Bucket is an anti-social media social media platform.
The app allows users to deepen connections with the people that matter most through the exchange and co-creation of aspirations. Users create personal and group “buckets” to share progress on individual projects or work toward a common goal together.
Especially now, when most relationships are being maintained virtually, we see the need for digital platforms which promote a different type of connection than social media offers.
Upon logging into their account, users will not be overwhelmed with a never-ending feed nor hundreds of messages. Instead, users will see where their friends and families are geographically and progress on short term or long term pursuits they are currently undertaking. From there, users can create buckets, either personal or group, with whomever they chose. These buckets are designed around principles learned from our fieldwork research and interviews and the app is centered around driving meaningful connection where other channels fall short. Some examples of what buckets might include: a family workout group, one’s training to run a marathon, college friends wanting to learn how to cook together etc..
Just another social media app…? No! Existing social media platforms set out to keep people connected but now the implicit expectation to curate a profile of only the most glamorous, celebratory moments in one’s life has considerably tainted the user experience. Genuine connection feels harder and harder to find in the black hole scroll of the “feed” and sharing has become a source of anxiety for many users.
I’ll just text my friends…? No! Texting and group chats are great for short conversations, but bland visuals and constant updates create a hodgepodge of information.
How many times have you had to update family members? Send pictures from something you did over the weekend? Make an uncomfortable post on Facebook? Thought so.
We reviewed psychological literature on bucket lists and conducted Zoom interviews in order to design Bucket. We gathered the perspectives of researchers and people we knew well on various topics: bucket lists, social media, and the process of maintaining genuine connections online. Below are key takeaways which powerfully informed our app design:
– The true “adventurer” does not set out to do a lot of little things. Rather, one who finds bliss in doing things beyond their daily routine will put time and passion into only a couple of things.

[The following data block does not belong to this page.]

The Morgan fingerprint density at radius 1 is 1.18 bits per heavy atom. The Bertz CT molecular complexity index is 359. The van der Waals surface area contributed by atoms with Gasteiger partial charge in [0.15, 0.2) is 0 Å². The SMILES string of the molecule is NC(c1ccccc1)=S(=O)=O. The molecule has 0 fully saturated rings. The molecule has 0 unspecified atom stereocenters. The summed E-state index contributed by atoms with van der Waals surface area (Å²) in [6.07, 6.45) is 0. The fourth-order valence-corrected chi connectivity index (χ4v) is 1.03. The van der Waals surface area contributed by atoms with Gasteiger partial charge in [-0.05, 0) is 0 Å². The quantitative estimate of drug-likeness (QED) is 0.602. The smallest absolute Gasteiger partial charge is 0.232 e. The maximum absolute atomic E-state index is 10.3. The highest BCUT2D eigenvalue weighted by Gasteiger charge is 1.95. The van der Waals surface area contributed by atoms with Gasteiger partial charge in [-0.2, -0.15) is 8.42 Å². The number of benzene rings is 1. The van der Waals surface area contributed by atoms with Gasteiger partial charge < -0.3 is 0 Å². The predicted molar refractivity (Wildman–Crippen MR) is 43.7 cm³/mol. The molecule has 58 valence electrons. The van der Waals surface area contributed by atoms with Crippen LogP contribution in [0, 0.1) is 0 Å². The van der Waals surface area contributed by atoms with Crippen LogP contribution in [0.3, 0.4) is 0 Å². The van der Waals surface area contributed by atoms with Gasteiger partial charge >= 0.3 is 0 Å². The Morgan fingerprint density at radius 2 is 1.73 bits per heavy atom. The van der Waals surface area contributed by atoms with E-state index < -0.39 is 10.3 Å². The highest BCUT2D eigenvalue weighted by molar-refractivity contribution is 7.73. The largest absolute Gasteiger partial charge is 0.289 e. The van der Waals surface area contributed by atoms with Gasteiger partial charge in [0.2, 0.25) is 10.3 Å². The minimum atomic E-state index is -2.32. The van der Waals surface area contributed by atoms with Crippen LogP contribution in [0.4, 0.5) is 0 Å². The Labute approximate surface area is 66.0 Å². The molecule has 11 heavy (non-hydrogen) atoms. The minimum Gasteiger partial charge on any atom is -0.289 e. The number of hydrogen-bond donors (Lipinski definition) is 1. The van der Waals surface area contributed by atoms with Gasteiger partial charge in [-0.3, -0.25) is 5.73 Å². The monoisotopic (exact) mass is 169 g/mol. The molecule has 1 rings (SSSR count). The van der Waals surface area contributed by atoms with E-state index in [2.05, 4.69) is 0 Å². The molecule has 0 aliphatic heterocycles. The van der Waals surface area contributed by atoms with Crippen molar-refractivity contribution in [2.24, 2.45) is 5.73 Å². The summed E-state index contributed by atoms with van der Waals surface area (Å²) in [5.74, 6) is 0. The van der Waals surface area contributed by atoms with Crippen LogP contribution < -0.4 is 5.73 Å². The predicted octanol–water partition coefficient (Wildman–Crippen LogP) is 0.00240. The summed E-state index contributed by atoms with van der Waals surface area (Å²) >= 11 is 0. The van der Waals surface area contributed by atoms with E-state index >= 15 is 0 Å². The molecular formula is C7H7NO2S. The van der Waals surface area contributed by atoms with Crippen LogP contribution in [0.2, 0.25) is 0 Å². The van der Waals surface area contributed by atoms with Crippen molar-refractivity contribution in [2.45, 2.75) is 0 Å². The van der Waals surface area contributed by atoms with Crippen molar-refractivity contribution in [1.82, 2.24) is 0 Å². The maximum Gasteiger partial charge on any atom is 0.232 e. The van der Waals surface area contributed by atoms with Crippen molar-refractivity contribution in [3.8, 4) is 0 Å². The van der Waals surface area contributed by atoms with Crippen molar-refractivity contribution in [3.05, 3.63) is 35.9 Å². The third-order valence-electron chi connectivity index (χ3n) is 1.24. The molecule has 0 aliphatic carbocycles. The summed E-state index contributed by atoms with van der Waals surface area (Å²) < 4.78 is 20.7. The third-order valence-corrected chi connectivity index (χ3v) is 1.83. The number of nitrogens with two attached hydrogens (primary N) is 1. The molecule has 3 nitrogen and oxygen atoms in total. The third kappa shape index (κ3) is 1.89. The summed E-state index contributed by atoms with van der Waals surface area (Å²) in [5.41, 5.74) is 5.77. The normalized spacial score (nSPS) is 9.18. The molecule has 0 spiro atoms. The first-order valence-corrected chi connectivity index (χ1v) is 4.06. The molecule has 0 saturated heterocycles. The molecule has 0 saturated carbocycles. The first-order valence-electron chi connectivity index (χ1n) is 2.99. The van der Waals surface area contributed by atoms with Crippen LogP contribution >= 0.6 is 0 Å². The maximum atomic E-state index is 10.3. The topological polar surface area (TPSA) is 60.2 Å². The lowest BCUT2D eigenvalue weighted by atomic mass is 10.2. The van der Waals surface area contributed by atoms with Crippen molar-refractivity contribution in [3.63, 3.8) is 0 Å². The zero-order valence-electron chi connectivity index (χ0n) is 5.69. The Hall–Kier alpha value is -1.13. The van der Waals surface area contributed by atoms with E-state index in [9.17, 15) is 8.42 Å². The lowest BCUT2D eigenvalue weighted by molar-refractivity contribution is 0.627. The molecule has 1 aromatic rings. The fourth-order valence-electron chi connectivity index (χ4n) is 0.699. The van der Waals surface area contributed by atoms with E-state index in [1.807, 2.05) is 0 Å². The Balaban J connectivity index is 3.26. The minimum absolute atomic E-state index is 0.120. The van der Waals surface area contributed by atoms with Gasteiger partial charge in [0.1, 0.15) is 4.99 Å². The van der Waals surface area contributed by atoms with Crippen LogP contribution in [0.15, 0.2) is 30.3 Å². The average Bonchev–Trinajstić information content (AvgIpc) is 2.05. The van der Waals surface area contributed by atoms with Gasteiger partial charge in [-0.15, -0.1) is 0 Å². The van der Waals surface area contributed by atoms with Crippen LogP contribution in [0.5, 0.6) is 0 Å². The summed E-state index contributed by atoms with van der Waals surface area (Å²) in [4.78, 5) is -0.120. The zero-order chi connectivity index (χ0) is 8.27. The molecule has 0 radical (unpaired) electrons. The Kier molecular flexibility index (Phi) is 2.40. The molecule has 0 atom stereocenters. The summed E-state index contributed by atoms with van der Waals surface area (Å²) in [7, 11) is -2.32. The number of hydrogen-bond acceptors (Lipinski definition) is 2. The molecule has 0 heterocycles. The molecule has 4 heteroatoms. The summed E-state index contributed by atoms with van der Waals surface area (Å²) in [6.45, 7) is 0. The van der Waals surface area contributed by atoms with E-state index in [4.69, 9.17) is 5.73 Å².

– People would not do many things on their bucket list if they couldn’t talk about them.
– The connotation that bucket lists are only for extreme activities (Everest, skydiving, traveling the world) is farfetched and only sensible for a slim portion of the population. “Internally written” bucket lists focus around spending time with family and friends.
– People like to make goal oriented lists/tasks, but it is often taxing to track and psychoanalyze your life.
– Time/money is far and away the number one reason why people do not travel/do things thought to be on their bucket list
– Time with family and friends was everyone’s response for the classic “one week to live” question.- People have many different friend groups and communication channels and keeping up to date with everyone in one’s life is very taxing
Our app drastically changed from the Challenge 2 version of Bucket. While both iterations engage Cialdini’s principles of social proof/liking, this second version also plays upon the idea of commitment/consistency. Sharing their progress with their community at regular intervals will make users more inclined to actually achieve their goals. The principle of deviance is also at play here in that the more a user sees members of their squad posting their progess, the more inclined they would be to work on their own pursuits and share their progress.
This app encourages users to form deeper connections with one another in two primary ways. The first is that it reduces friction in keeping up to date with friends and family members’ projects; it allows for users to track their squad’s pursuits without shooting them a daily text of “How’s that kombucha brewing going?,” for example.
Secondly, the limited amount of information the app encourages users to have more in depth conversations outside of the app surrounding these pursuits. For example, instead of texting a friend in another city, “So what are you up to outside of work these days?” you would be able to “I saw you finally saved up enough to buy that motorcycle! What kind of model are you thinking of getting?”